Chlorogenic acids – These are those that degrade quickly during the roasting process, so they’re most commonly found in lighter roasts. This explains why lighter roasts are often described as being brighter and more acidic than darker roasts.

Acetic acid – In small amounts, this can result in a lovely sharpness, and you’ll know it because it’s the exact same acid in vinegar.

Citric acid – This tends to be found in beans grown at higher elevations, particularly from the Arabica plant. Unfortunately there are no prizes for guessing that it’s the exact same type of acidity that’s present in citrus fruits like oranges and lemons. We have our very own premium high grown arabica roast which you can view here - Clumsy Goat Ethiopia Sidamo Single Origin, it has a lovely light citrus taste that's great for summer afternoons.

Phosphoric acid – This is often much sweeter than other acids and is found in fruits like mangos and grapefruits. 

Tartaric acid – This is found in grapes, which is why coffee containing this can often take on wine-like characteristics. However, much like Acetic acid, too much of it can make for a sour cup!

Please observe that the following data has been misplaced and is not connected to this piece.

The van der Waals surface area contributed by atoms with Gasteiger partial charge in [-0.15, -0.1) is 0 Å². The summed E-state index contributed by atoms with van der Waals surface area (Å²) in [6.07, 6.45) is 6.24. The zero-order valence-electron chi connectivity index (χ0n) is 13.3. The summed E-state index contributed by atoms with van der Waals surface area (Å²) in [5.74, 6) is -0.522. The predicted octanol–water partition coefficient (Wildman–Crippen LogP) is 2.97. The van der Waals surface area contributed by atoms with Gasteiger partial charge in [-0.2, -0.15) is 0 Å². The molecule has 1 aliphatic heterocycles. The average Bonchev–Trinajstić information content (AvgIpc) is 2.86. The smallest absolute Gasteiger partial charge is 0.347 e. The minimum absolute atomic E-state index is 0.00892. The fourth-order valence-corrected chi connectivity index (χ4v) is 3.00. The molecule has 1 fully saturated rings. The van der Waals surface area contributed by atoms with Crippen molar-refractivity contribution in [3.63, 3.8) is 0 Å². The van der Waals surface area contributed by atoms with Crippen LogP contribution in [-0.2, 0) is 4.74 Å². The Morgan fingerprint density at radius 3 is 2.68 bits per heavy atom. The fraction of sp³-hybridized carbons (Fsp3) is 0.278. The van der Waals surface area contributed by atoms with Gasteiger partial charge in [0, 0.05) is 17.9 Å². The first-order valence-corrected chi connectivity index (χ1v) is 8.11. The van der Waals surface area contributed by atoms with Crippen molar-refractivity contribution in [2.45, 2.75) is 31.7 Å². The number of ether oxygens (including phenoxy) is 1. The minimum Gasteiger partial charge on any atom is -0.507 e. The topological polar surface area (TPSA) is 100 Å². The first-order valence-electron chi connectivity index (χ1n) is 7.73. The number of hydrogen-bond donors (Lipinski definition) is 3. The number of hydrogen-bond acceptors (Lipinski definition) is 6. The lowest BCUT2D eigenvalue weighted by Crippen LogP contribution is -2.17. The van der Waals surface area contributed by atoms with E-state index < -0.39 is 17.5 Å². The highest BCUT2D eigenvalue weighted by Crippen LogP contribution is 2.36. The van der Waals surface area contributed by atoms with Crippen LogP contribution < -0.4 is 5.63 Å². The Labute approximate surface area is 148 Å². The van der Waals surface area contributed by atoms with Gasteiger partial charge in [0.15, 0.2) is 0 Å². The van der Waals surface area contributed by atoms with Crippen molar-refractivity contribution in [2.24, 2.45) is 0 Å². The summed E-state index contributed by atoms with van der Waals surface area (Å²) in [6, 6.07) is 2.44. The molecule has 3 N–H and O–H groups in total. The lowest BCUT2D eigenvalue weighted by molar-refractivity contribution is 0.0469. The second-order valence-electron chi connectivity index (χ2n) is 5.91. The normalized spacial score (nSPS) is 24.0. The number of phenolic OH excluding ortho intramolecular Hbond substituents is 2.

Quinic acid – Presence of this in a coffee can lend itself to a clean finish, but again, this is also likely to upset your stomach if there’s too much of it. You’ll often taste this in stale coffee, darker roasts, or even coffee that’s kept warm for too long after brewing. This is because quinic acid is produced as other acids degrade. 

Malic acid – Coffee beans containing malic acid are often associated with subtle hints of pear and apple, but can sometimes suggest notes of stone fruits. This is common in many of our South American roasts.

Hopefully you’ll be able to align your preferences with one or two of these, and next time it comes to choosing a coffee to taste you’ll have a much clearer idea of what which direction you should head in!

Be sure to take a look at our range of speciality coffee beans by clicking here. We have great tasting guides for all of our roasts so you can have a good idea of which roast you'll enjoy :)

Alternatively if you'd prefer not to make the choice - head over to our Roast of the Month Coffee Subscriptions and we'll send you a different roast and flavour profile each month, with free shipping!